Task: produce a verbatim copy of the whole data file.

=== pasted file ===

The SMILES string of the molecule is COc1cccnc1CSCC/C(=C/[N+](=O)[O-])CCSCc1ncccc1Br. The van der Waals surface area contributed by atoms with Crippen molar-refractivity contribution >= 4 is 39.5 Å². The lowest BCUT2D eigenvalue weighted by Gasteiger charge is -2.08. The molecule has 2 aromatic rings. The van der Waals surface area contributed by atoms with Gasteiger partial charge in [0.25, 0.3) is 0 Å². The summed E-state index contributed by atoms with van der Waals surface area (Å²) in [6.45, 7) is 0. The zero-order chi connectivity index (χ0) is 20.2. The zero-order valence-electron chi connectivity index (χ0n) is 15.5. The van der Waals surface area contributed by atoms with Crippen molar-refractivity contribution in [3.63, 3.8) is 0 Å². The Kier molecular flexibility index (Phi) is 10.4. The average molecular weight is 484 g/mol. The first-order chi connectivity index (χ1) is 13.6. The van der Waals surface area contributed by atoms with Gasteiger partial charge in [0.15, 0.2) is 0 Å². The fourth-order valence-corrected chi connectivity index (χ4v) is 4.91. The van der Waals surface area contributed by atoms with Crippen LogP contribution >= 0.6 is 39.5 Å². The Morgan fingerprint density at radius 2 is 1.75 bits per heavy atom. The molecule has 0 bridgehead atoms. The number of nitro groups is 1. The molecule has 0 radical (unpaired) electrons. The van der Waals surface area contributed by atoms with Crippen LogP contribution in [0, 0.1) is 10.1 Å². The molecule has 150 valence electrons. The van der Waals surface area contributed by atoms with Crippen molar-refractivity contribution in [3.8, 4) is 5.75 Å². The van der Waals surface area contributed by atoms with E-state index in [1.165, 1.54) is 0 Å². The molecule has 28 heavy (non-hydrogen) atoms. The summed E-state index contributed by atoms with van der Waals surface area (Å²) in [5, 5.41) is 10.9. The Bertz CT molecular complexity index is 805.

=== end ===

The SMILES string of the molecule is COc1cccnc1CSCC/C(=C/[N+](=O)[O-])CCSCc1ncccc1Br. The van der Waals surface area contributed by atoms with Crippen molar-refractivity contribution >= 4 is 39.5 Å². The lowest BCUT2D eigenvalue weighted by Gasteiger charge is -2.08. The molecule has 2 aromatic rings. The van der Waals surface area contributed by atoms with Gasteiger partial charge in [0.25, 0.3) is 0 Å². The summed E-state index contributed by atoms with van der Waals surface area (Å²) in [6.45, 7) is 0. The zero-order chi connectivity index (χ0) is 20.2. The zero-order valence-electron chi connectivity index (χ0n) is 15.5. The van der Waals surface area contributed by atoms with Crippen molar-refractivity contribution in [3.63, 3.8) is 0 Å². The Kier molecular flexibility index (Phi) is 10.4. The average molecular weight is 484 g/mol. The first-order chi connectivity index (χ1) is 13.6. The van der Waals surface area contributed by atoms with Gasteiger partial charge in [0.15, 0.2) is 0 Å². The fourth-order valence-corrected chi connectivity index (χ4v) is 4.91. The van der Waals surface area contributed by atoms with Crippen LogP contribution >= 0.6 is 39.5 Å². The Morgan fingerprint density at radius 2 is 1.75 bits per heavy atom. The molecule has 0 bridgehead atoms. The number of nitro groups is 1. The molecule has 0 radical (unpaired) electrons. The van der Waals surface area contributed by atoms with Crippen LogP contribution in [0, 0.1) is 10.1 Å². The molecule has 150 valence electrons. The van der Waals surface area contributed by atoms with Crippen molar-refractivity contribution in [3.8, 4) is 5.75 Å². The van der Waals surface area contributed by atoms with E-state index in [1.165, 1.54) is 0 Å². The molecule has 28 heavy (non-hydrogen) atoms. The summed E-state index contributed by atoms with van der Waals surface area (Å²) in [5, 5.41) is 10.9. The Bertz CT molecular complexity index is 805.